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Odorant-Binding Proteins in Taste System: Putative Roles in Taste Sensation and Behavior

  • Mamiko OzakiEmail author
Chapter

Abstract

Animals recognize chemical environment via specific olfactory and taste sensory systems. At the most peripheral stage of the chemical environment recognition, lipophilic chemicals coming into the receptor organs as olfactory and/or taste stimulants need to interact with carrier proteins in the hydrophilic receptor ringer lymph surrounding receptor membranes of sensory neurons. They can otherwise neither reach the receptor membranes nor bind the receptor proteins. Odorant-binding proteins (OBPs) or OBP-related proteins have been reported in the taste receptor organs of various insect species. The insect taste receptor organs are sensory units called taste sensilla, which possess a set of gustatory receptor neurons (GRNs) responsible for fundamental tastes like sweetness, bitterness, etc., and a few types of auxiliary cells. It has been reported that the OBPs are required mainly for bitter taste sensation or contact chemical detection of noxious compounds. Probably, the peri-receptor system involving OBPs in the taste sensilla have developed with the ecological background of plant-herbivore interactions. Plants synthesize noxious or toxic compounds against being eaten by herbivores, and herbivores avoid them via bitter taste detection against being poisoned by plants. Considering behavioral effects of bitter or noxious taste sensation in insects, here we digest about OBPs in the taste systems with their putative roles influencing feeding, courtship or oviposition, etc.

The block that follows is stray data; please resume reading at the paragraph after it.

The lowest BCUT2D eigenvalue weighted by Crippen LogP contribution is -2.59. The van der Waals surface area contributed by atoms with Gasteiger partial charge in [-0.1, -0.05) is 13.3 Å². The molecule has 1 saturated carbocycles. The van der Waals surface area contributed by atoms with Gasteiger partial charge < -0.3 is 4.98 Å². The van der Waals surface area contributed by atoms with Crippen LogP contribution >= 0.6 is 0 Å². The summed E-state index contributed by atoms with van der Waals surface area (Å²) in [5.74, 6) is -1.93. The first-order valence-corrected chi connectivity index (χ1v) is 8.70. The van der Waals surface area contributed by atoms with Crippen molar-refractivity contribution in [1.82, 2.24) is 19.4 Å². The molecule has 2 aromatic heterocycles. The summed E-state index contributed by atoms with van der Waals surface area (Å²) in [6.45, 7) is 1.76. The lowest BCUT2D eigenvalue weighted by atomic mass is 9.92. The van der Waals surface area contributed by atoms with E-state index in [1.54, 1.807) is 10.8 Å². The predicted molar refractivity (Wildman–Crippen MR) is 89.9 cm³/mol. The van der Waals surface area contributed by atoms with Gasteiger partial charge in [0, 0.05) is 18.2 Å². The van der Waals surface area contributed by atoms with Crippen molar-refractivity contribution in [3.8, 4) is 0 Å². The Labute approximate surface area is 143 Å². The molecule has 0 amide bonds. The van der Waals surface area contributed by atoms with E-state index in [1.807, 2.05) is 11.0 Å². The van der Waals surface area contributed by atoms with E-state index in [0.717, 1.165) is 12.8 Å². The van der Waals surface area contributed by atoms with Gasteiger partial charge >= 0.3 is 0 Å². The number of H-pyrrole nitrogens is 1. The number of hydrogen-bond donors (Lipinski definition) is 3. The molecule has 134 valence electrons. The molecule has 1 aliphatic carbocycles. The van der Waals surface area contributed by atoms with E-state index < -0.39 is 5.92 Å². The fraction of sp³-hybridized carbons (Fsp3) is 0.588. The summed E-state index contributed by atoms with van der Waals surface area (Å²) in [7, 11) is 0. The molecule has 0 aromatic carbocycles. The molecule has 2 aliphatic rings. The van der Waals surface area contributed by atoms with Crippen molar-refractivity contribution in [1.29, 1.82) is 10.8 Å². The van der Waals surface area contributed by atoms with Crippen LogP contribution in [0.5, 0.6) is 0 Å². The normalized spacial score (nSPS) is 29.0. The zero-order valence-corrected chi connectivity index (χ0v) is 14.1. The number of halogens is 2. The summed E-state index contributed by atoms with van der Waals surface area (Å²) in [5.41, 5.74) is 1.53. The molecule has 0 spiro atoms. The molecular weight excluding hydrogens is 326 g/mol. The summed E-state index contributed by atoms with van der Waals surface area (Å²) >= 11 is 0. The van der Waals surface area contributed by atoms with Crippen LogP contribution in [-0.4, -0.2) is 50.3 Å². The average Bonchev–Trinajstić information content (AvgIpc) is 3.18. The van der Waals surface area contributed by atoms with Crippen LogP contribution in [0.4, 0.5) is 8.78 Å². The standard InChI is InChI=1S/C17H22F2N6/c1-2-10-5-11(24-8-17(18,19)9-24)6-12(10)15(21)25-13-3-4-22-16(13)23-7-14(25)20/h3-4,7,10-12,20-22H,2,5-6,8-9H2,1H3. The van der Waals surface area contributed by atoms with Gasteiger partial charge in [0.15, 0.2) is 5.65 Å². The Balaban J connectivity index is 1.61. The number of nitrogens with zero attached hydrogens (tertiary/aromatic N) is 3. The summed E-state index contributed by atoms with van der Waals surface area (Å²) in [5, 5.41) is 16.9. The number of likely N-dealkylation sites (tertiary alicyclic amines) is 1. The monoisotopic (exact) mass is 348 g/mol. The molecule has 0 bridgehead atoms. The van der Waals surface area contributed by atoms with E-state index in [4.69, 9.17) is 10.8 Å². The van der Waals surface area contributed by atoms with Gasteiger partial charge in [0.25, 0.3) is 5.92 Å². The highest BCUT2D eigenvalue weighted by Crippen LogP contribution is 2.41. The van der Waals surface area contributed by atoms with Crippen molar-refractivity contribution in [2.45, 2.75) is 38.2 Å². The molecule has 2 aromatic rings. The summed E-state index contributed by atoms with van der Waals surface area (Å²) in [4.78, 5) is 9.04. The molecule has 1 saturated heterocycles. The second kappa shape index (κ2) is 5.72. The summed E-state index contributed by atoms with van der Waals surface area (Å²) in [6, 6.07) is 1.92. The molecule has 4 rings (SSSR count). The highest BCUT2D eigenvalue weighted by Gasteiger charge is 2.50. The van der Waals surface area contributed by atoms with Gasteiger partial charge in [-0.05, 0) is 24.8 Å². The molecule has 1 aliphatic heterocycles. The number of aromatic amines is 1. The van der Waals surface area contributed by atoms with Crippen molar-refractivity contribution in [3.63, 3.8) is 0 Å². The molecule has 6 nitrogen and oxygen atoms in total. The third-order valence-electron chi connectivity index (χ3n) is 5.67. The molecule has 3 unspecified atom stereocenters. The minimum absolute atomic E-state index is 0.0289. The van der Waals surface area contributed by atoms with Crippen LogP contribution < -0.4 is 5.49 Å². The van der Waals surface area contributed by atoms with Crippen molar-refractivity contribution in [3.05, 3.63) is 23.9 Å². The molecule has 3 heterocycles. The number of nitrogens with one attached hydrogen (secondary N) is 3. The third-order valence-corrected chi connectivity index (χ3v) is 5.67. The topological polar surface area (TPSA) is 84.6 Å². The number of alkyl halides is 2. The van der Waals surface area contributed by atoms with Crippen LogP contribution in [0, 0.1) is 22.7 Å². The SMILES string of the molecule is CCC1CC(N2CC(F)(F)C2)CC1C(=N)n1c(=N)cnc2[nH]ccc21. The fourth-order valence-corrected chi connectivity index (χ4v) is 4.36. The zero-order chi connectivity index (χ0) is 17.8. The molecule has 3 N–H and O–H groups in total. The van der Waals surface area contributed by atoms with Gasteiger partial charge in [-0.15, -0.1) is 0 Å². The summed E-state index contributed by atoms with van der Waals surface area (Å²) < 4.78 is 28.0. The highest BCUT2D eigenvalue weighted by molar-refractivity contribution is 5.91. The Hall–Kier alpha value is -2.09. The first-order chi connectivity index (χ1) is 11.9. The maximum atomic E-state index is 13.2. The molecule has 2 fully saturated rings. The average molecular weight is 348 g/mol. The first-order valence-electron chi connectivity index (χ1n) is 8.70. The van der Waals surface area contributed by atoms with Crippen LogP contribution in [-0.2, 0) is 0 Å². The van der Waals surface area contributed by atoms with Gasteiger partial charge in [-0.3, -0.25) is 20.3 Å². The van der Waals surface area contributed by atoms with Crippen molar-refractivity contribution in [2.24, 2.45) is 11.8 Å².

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© Springer Nature Switzerland AG 2019

Authors and Affiliations

  1. 1.Department of Biology, Graduate School of ScienceKobe UniversityKobeJapan

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